HA 1 to HS 1 for HB 348PassedBentzSince Governor Carney issued the Declaration of a State of Emergency as modified since March 12, 2020, the fear that Delaware’s health care system would be overwhelmed by the pandemic has eased to the point where the need to rely on out-of-state health care practitioners has diminished. Accordingly, this Amendment eliminates authorization for out-of-state practitioners to practice telemedicine and telehealth in Delaware with the exception of mental health care providers. It retains the suspension of any Delaware Board of Medical Licensure and Discipline Regulations which limit the practice of telemedicine. The authorization to use audio-only communication devices and to dispense with a pre-existing patient provider relationship if it is impractical to have an in-person encounter prior to the delivery of telehealth services is maintained. The suspension of the Delaware Board of Medical Licensure and Discipline Regulation regarding prescribing opioids is also maintained. 

Senate Committee Assignments

No Senate Committee Assignments

House Committee Assignments

Committee
Appropriations
Capital Infrastructure

Senate Committee Report

No Senate Committee Report

House Committee Report

No House Committee Report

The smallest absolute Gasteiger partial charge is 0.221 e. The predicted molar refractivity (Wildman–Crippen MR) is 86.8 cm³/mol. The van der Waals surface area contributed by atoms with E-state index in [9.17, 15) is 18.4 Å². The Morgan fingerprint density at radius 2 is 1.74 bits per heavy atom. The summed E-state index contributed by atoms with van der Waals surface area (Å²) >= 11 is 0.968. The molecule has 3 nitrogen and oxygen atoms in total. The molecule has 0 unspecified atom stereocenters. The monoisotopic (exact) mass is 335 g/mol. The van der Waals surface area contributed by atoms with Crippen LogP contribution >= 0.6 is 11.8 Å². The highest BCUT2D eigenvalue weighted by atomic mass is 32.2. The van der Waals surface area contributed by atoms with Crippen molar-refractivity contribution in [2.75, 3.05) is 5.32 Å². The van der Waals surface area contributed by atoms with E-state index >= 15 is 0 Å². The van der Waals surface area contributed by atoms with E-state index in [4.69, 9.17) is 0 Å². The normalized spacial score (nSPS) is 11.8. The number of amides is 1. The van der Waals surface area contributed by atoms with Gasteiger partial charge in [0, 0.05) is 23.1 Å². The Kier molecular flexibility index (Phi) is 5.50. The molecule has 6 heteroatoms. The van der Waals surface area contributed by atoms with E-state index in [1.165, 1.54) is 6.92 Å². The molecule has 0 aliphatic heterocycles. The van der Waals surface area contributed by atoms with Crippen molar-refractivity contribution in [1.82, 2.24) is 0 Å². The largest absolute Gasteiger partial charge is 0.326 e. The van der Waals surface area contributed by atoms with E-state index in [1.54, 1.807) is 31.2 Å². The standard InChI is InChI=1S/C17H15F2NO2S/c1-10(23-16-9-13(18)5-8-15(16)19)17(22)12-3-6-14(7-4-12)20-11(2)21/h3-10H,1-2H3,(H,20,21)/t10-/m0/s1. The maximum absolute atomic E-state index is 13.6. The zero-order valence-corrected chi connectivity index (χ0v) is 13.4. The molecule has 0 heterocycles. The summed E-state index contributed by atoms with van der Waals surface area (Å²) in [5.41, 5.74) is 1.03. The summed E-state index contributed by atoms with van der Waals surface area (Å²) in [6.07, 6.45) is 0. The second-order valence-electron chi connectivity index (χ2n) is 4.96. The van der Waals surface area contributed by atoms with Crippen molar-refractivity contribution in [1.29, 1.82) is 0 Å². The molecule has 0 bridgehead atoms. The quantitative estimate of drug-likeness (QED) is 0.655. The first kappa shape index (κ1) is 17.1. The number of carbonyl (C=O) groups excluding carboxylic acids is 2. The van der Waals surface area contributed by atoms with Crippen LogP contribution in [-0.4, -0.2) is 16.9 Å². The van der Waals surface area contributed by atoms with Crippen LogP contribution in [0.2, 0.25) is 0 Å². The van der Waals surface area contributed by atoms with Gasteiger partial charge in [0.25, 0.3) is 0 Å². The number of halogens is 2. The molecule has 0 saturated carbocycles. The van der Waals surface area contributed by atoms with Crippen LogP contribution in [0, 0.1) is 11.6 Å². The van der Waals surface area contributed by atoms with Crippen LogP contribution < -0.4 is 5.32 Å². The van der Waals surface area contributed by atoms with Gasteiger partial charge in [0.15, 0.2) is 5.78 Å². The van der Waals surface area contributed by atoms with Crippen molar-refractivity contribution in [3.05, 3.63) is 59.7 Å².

Senate Defeated Legislation

BillCurrent StatusSponsorSynopsisTitle
SA 2 to HB 346DefeatedRichardsonThis Amendment clarifies that the Department of Elections must maintain at least 1 polling place in each election district as required under current law for primary, general, and special elections. 
SA 1 to HB 346DefeatedHockerThis Amendment removes the requirement that the State Election Commissioner mail an application to receive a voting by mail ballot to all qualified, duly registered electors. In its place, this Amendment provides for a process in which an elector files an application for a voting by mail ballot. This is the process currently used to receive an absentee ballot. This Amendment also requires the Department to make applications for voting by mail ballots available through multiple means to aide electors in obtaining an application for a voting by mail ballot.  
SA 3 to HB 346DefeatedBoniniThis Amendment limits to 3, the number of ballots an individual can deliver to the Department during an election. In order to enforce this limit, this Amendment requires that when an individual delivers a ballot envelope, the individual must provide proof of identity and sign a record maintained by the Department. 
SA 1 to HB 350DefeatedPettyjohnThis Amendment removes the mens rea element of knowledge, which means that an individual must intentionally use a chokehold on another person to be guilty of aggravated strangulation. 

House Defeated Legislation

No House Defeated Legislation

Nominations Enacted upon by the Senate

No Records